[unable to retrieve full-text content]
Haiti’s earthquake, the Indian Ocean Tsunami and Uganda’s ongoing unrest; emerging from these traumatic events in our generation are millions of separated families with limited hope of reuniting.
Amidst turmoil and few resources, finding loved ones may seem futile, but for Jorge Just, a student in a class called “Design for UNICEF,” at New York University’s Tisch School for the Arts, it was a challenge he wanted to solve.
Jorge realized the key to the issue lied in simplifying archaic systems that depend on picture walls and endless paperwork that was manually entered into large databases. And so, Rapid Family Tracing and Reunification app, or RapidFTR, was born.
In an article for The New York Times, Jorge explains “a child might be on one side of a refugee camp, and their parents might be on the other side, but for all intents and purposes, they might as well be on different continents,” he said. “Even small distances in those situations can feel insurmountable.”
How does it work?
RapidFTR’s has the capability to photograph, record and share information about lost children cutting the time it takes to reunite a family to only a few hours. A critical component of RapidFTR’s mission was to make the technology simple and easy to adopt.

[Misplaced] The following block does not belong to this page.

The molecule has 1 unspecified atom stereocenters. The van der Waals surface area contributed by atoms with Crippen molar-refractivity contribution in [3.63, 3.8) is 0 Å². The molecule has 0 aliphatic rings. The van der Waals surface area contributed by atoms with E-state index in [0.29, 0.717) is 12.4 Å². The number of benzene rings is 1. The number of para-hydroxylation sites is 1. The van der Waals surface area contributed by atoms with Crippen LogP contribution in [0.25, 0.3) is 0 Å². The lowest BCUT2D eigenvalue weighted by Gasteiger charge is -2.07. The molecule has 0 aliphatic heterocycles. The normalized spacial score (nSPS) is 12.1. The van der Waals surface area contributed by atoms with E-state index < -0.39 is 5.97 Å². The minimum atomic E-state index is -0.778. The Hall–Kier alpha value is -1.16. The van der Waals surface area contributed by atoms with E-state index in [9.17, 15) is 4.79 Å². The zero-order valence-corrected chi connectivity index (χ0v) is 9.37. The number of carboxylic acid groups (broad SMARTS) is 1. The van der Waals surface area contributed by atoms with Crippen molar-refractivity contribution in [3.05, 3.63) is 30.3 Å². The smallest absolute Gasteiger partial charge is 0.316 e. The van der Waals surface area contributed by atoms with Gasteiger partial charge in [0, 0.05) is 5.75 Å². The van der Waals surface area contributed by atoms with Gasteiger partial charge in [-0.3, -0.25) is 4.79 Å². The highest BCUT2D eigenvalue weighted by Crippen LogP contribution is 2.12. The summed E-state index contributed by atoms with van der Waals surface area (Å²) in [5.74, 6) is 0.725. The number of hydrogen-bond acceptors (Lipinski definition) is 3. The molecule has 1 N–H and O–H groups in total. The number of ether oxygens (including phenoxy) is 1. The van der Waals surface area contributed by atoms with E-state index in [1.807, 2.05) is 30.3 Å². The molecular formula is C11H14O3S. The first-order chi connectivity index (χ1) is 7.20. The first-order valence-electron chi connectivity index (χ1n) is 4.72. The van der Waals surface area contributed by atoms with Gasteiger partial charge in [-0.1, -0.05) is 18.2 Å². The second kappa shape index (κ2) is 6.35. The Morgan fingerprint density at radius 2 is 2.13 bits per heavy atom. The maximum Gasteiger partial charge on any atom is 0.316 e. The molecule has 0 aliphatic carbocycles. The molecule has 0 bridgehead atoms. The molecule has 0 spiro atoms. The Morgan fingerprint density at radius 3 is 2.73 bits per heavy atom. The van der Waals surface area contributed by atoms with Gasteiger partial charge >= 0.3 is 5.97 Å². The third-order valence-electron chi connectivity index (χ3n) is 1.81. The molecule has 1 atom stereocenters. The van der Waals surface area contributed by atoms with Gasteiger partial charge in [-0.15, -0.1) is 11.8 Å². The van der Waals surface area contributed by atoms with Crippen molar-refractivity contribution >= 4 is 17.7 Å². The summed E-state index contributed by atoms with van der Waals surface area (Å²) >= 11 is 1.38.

Designed to function on devices that are widely used, such as BlackBerry, RapidFTR has the ability to add a child to the database with limited information. In distressed situations, children cannot remember their name, address or parents’ information, but a photograph begins the process. The app can function with and without a wireless connection with the ability sync to a server later.
RapidFTR is being deployed in South Sudan and has already been used at the Nyakabade Transit Center and the Rwamwanja Refugee Settlement camp in Uganda, where children from Democratic Republic of Congo often arrive after fleeing attacks by rebel groups. Mr. Just said that he was aware of at least 70 children who have been reunited with their families through the app so far.
Who keeps it going?
More than 100 ThoughtWorks employees, either volunteering on their own time, working as members of dedicated pro-bono teams, or picking up a day or two of work between projects through the company’s Social Impact Program dedicate their efforts to make RapidFTR a staple for NGO’s abroad.
What can you do to help?
RapidFTR is an open source project. If you think you can help, you can help.
They are in particular need of:
+ Developers with experience in Ruby On Rails, Blackberry or Android
+ User testers with NGO field experience
In honor of World Humanitarian Day, we invite you to share organizations, entrepreneurs or friends that inspire, challenge and convict you to do a little bit of good every day.